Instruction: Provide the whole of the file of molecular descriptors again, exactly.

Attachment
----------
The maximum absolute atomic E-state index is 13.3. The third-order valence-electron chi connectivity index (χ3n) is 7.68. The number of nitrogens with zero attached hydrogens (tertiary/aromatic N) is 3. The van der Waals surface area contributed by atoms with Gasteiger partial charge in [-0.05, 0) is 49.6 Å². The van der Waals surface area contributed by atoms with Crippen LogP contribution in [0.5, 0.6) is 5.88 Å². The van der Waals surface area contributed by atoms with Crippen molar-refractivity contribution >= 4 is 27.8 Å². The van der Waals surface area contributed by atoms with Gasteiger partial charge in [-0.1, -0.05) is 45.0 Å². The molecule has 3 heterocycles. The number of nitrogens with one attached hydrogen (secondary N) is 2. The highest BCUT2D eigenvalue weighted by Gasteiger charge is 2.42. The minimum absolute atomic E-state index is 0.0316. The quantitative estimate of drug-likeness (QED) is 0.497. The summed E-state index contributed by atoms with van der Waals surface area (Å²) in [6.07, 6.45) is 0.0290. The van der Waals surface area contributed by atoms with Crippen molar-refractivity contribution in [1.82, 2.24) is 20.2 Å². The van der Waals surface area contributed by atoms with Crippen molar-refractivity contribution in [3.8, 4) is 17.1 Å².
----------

The maximum absolute atomic E-state index is 13.3. The third-order valence-electron chi connectivity index (χ3n) is 7.68. The number of nitrogens with zero attached hydrogens (tertiary/aromatic N) is 3. The van der Waals surface area contributed by atoms with Gasteiger partial charge in [-0.05, 0) is 49.6 Å². The van der Waals surface area contributed by atoms with Crippen LogP contribution in [0.5, 0.6) is 5.88 Å². The van der Waals surface area contributed by atoms with Crippen molar-refractivity contribution >= 4 is 27.8 Å². The van der Waals surface area contributed by atoms with Gasteiger partial charge in [-0.1, -0.05) is 45.0 Å². The molecule has 3 heterocycles. The number of nitrogens with one attached hydrogen (secondary N) is 2. The highest BCUT2D eigenvalue weighted by Gasteiger charge is 2.42. The minimum absolute atomic E-state index is 0.0316. The quantitative estimate of drug-likeness (QED) is 0.497. The summed E-state index contributed by atoms with van der Waals surface area (Å²) in [6.07, 6.45) is 0.0290. The van der Waals surface area contributed by atoms with Crippen molar-refractivity contribution in [1.82, 2.24) is 20.2 Å². The van der Waals surface area contributed by atoms with Crippen molar-refractivity contribution in [3.8, 4) is 17.1 Å².